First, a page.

Tuesday, January 4, 2011

Fleeing Violent Husbands Lands Afghan Women in Prison

Time Magazine

Gul Bibi pulls back her light blue scarf to reveal faded tribal tattoos and sad, almond eyes. She has not seen any of her three children, or other family members, for the five months she has languished in prison. Her "crime": running away from a husband who viciously beat her throughout their nine-year marriage, arranged by her parents when she was 16 to end a land dispute. She finally fled to Kabul from her home in eastern Khost province this summer, with a neighbor named Ajmal. They'd fallen in love and planned to get married, she explains, until her husband took several of his relatives hostage, demanding that she turn herself in to police. Her insistence that she never had sexual relations with her companion doesn't matter to an Afghan justice system that deems her desertion as tantamount to adultery. "It's difficult when a man and women really love each other here," says the 25-year-old ethnic Pasthun. "Now I'm trapped."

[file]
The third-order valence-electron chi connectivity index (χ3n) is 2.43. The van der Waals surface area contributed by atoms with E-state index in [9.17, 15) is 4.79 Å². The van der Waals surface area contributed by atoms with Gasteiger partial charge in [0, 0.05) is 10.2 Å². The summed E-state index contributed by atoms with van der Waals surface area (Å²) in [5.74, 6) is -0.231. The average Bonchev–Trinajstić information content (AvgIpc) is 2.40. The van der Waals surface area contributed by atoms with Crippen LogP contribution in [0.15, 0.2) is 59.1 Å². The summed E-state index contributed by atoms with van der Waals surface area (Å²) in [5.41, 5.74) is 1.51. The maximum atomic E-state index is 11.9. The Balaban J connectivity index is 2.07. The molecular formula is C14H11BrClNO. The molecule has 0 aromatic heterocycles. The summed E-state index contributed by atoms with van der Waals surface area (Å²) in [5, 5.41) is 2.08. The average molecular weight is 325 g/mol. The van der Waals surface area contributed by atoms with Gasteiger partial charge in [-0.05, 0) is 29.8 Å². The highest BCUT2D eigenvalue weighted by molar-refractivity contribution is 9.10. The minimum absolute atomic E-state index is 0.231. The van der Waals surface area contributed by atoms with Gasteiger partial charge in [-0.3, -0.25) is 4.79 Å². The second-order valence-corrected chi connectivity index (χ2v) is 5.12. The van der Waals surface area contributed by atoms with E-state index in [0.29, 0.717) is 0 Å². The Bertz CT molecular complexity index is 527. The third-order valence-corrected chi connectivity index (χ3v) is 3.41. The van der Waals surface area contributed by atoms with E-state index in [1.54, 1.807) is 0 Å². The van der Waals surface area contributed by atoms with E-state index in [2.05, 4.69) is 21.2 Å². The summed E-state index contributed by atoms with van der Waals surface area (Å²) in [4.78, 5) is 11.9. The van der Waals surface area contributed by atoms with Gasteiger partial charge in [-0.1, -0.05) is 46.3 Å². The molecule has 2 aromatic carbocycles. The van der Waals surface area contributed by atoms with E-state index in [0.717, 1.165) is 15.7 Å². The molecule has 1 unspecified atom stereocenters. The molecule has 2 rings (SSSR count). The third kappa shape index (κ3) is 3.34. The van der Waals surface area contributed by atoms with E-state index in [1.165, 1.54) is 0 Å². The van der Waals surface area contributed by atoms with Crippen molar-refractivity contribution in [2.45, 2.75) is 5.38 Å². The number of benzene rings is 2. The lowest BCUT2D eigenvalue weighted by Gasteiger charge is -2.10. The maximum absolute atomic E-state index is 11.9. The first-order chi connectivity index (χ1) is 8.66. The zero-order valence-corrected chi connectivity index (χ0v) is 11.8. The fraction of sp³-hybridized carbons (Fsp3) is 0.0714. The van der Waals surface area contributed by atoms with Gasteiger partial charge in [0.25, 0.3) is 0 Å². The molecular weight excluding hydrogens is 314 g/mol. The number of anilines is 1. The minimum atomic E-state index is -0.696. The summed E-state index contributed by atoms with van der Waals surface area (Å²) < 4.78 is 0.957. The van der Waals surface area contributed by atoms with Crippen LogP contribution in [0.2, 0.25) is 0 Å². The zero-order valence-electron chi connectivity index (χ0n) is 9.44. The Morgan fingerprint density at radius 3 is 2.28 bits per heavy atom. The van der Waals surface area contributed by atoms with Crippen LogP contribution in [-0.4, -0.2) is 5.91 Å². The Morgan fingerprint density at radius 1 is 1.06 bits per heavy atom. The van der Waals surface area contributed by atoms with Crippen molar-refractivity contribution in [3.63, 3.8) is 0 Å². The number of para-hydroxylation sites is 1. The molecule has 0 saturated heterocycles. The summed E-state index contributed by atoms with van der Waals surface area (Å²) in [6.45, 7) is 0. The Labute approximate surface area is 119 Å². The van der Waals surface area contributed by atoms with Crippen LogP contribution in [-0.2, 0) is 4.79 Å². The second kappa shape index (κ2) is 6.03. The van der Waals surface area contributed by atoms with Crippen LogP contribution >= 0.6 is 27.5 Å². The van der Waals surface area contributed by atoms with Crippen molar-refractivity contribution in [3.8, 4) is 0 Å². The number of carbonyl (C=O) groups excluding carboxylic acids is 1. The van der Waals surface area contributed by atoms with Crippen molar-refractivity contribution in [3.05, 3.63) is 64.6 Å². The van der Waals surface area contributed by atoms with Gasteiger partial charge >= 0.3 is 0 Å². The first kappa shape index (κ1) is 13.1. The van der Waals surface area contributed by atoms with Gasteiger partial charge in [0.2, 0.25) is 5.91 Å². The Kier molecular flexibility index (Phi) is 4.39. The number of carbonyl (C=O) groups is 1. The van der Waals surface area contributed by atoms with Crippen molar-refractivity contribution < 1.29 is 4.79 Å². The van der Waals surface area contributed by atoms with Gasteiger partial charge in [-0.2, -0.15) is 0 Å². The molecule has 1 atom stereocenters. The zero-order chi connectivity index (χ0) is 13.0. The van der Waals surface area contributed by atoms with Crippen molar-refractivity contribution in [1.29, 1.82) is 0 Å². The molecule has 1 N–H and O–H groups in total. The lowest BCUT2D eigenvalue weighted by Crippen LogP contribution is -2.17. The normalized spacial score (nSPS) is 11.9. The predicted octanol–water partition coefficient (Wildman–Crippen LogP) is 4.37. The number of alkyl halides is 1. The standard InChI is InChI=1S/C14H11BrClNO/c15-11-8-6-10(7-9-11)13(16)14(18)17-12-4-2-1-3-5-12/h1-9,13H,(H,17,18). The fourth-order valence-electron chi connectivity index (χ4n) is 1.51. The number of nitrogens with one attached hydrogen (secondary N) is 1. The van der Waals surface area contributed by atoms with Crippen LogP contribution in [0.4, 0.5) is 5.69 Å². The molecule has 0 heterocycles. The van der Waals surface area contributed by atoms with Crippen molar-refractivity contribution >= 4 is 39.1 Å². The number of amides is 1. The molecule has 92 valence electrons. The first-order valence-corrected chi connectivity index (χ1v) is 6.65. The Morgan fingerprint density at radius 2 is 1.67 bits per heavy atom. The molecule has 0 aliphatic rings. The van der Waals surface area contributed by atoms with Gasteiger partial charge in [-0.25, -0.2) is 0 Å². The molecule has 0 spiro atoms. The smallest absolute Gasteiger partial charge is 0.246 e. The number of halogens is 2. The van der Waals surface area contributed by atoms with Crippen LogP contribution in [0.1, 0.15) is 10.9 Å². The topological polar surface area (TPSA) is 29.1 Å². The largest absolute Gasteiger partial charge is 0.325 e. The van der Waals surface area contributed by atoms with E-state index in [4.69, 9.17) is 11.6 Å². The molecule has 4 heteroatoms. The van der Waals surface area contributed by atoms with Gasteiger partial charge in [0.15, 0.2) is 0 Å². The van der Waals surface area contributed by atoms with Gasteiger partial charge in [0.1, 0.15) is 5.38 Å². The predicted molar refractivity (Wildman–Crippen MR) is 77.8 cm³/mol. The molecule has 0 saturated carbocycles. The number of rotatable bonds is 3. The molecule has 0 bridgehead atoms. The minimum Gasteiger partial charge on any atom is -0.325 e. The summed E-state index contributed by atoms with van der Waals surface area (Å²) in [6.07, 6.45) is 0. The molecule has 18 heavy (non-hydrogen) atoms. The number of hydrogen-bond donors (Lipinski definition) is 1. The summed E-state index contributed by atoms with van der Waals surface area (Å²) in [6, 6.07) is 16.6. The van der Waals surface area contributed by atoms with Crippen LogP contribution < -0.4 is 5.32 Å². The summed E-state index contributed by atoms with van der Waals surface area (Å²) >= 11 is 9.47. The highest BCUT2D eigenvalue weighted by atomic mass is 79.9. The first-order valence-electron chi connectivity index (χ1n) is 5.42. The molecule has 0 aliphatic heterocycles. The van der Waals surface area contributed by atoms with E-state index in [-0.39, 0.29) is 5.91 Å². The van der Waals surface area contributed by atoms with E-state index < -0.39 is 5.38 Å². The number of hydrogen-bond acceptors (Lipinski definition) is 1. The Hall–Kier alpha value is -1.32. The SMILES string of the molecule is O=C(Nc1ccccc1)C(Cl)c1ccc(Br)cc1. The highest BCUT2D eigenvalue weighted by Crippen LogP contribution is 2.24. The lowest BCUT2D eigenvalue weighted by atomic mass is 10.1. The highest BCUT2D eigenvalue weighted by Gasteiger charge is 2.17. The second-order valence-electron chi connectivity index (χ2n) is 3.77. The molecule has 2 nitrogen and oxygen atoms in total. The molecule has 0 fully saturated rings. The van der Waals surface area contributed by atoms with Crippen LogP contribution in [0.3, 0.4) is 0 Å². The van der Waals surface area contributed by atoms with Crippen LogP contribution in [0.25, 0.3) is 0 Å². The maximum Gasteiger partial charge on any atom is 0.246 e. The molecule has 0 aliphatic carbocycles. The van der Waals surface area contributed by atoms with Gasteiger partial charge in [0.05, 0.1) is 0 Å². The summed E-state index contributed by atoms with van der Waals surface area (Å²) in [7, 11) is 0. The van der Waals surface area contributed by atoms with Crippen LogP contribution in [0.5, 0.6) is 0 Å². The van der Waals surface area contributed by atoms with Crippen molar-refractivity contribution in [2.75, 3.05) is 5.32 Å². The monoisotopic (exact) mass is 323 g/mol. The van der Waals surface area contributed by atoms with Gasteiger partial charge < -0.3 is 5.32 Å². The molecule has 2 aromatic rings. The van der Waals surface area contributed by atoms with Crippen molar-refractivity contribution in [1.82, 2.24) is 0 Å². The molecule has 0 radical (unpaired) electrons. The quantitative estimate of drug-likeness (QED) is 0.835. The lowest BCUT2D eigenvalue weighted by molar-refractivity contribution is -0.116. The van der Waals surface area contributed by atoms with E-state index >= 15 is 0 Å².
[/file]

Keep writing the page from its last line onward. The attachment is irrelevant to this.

Most of the nearly 200 inmates at the Badam Bagh women's prison are runaways like Bibi, confined alongside a smaller number of murderers and drug traffickers. Many of the runaways were forced into marriage as teenagers, in some cases to men as much as three times their age, enduring regular beatings and verbal abuse from their husbands or in-laws. Some fled to be with other men; others simply to find peace. Most expected eventually to be caught and face the consequences, but their lives at home had become intolerable. "When a bird is sitting in a tree, if no one throws a stone it will not leave its nest," laments one sympathetic prison guard. "The same can be said of the women here." [...]

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